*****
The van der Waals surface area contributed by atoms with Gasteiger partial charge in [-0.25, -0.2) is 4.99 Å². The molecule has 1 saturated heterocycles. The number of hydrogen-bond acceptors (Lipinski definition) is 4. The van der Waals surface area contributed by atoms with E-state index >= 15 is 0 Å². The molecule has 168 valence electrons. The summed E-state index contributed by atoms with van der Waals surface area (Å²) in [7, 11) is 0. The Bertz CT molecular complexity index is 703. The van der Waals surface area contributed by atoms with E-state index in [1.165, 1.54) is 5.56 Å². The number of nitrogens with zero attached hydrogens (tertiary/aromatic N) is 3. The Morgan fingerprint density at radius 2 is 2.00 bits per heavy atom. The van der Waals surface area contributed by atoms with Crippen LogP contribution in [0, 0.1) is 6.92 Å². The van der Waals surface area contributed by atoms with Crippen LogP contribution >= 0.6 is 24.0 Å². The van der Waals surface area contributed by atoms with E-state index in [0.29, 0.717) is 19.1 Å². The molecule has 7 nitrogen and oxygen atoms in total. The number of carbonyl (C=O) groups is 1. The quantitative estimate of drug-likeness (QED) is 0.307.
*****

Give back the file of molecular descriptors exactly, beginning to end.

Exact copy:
The van der Waals surface area contributed by atoms with Gasteiger partial charge in [-0.25, -0.2) is 4.99 Å². The molecule has 1 saturated heterocycles. The number of hydrogen-bond acceptors (Lipinski definition) is 4. The van der Waals surface area contributed by atoms with E-state index >= 15 is 0 Å². The molecule has 168 valence electrons. The summed E-state index contributed by atoms with van der Waals surface area (Å²) in [7, 11) is 0. The Bertz CT molecular complexity index is 703. The van der Waals surface area contributed by atoms with E-state index in [1.165, 1.54) is 5.56 Å². The number of nitrogens with zero attached hydrogens (tertiary/aromatic N) is 3. The Morgan fingerprint density at radius 2 is 2.00 bits per heavy atom. The van der Waals surface area contributed by atoms with Crippen LogP contribution in [0, 0.1) is 6.92 Å². The van der Waals surface area contributed by atoms with Crippen LogP contribution >= 0.6 is 24.0 Å². The van der Waals surface area contributed by atoms with E-state index in [0.29, 0.717) is 19.1 Å². The molecule has 7 nitrogen and oxygen atoms in total. The number of carbonyl (C=O) groups is 1. The quantitative estimate of drug-likeness (QED) is 0.307.